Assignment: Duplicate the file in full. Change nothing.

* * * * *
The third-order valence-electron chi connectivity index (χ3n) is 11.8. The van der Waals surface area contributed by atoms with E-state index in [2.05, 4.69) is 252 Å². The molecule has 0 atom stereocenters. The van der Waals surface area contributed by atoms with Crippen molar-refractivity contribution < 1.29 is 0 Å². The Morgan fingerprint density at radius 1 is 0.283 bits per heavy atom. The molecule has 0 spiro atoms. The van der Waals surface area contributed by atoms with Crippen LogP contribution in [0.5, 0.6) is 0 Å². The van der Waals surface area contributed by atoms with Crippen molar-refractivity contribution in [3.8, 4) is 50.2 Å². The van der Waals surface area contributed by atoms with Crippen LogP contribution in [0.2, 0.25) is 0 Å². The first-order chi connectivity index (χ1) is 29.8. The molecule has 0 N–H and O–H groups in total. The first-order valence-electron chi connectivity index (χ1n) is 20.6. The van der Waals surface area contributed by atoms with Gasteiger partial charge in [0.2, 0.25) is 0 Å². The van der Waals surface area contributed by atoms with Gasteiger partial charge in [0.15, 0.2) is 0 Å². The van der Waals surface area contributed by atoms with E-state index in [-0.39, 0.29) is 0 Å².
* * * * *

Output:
The third-order valence-electron chi connectivity index (χ3n) is 11.8. The van der Waals surface area contributed by atoms with E-state index in [2.05, 4.69) is 252 Å². The molecule has 0 atom stereocenters. The van der Waals surface area contributed by atoms with Crippen molar-refractivity contribution < 1.29 is 0 Å². The Morgan fingerprint density at radius 1 is 0.283 bits per heavy atom. The molecule has 0 spiro atoms. The van der Waals surface area contributed by atoms with Crippen LogP contribution in [0.5, 0.6) is 0 Å². The van der Waals surface area contributed by atoms with Crippen molar-refractivity contribution in [3.8, 4) is 50.2 Å². The van der Waals surface area contributed by atoms with Crippen LogP contribution in [0.2, 0.25) is 0 Å². The first-order chi connectivity index (χ1) is 29.8. The molecule has 0 N–H and O–H groups in total. The first-order valence-electron chi connectivity index (χ1n) is 20.6. The van der Waals surface area contributed by atoms with Gasteiger partial charge in [0.2, 0.25) is 0 Å². The van der Waals surface area contributed by atoms with Gasteiger partial charge in [0.15, 0.2) is 0 Å². The van der Waals surface area contributed by atoms with E-state index in [-0.39, 0.29) is 0 Å².